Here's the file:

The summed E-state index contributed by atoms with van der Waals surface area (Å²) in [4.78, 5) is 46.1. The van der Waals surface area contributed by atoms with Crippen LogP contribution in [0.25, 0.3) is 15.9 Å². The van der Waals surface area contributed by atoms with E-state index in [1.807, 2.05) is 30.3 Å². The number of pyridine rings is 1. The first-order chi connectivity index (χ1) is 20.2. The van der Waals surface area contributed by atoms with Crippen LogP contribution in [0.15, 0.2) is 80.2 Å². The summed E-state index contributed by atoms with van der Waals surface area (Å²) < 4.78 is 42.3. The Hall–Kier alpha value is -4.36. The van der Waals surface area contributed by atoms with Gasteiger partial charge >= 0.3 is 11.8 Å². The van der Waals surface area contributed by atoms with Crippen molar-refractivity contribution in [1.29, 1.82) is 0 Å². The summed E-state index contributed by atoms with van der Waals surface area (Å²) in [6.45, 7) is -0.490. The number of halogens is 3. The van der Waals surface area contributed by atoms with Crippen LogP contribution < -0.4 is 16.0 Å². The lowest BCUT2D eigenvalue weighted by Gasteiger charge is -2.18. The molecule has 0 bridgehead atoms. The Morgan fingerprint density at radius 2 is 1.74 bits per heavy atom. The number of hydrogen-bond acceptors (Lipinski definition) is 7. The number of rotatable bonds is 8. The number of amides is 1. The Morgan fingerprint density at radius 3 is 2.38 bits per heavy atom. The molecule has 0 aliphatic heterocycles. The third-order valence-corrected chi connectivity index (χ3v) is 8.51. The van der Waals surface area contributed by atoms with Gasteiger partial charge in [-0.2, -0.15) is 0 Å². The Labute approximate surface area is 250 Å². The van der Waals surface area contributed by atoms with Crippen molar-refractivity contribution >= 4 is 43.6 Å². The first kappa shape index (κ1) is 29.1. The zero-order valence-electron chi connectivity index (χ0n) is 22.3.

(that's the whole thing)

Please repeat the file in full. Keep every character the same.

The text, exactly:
The summed E-state index contributed by atoms with van der Waals surface area (Å²) in [4.78, 5) is 46.1. The van der Waals surface area contributed by atoms with Crippen LogP contribution in [0.25, 0.3) is 15.9 Å². The van der Waals surface area contributed by atoms with E-state index in [1.807, 2.05) is 30.3 Å². The number of pyridine rings is 1. The first-order chi connectivity index (χ1) is 20.2. The van der Waals surface area contributed by atoms with Crippen LogP contribution in [0.15, 0.2) is 80.2 Å². The summed E-state index contributed by atoms with van der Waals surface area (Å²) < 4.78 is 42.3. The Hall–Kier alpha value is -4.36. The van der Waals surface area contributed by atoms with Gasteiger partial charge >= 0.3 is 11.8 Å². The van der Waals surface area contributed by atoms with Crippen molar-refractivity contribution in [1.29, 1.82) is 0 Å². The summed E-state index contributed by atoms with van der Waals surface area (Å²) in [6.45, 7) is -0.490. The number of halogens is 3. The van der Waals surface area contributed by atoms with Crippen LogP contribution < -0.4 is 16.0 Å². The lowest BCUT2D eigenvalue weighted by Gasteiger charge is -2.18. The molecule has 0 bridgehead atoms. The Morgan fingerprint density at radius 2 is 1.74 bits per heavy atom. The number of hydrogen-bond acceptors (Lipinski definition) is 7. The number of rotatable bonds is 8. The number of amides is 1. The Morgan fingerprint density at radius 3 is 2.38 bits per heavy atom. The molecule has 0 aliphatic heterocycles. The third-order valence-corrected chi connectivity index (χ3v) is 8.51. The van der Waals surface area contributed by atoms with Gasteiger partial charge in [-0.2, -0.15) is 0 Å². The Labute approximate surface area is 250 Å². The van der Waals surface area contributed by atoms with Crippen molar-refractivity contribution >= 4 is 43.6 Å². The first kappa shape index (κ1) is 29.1. The zero-order valence-electron chi connectivity index (χ0n) is 22.3.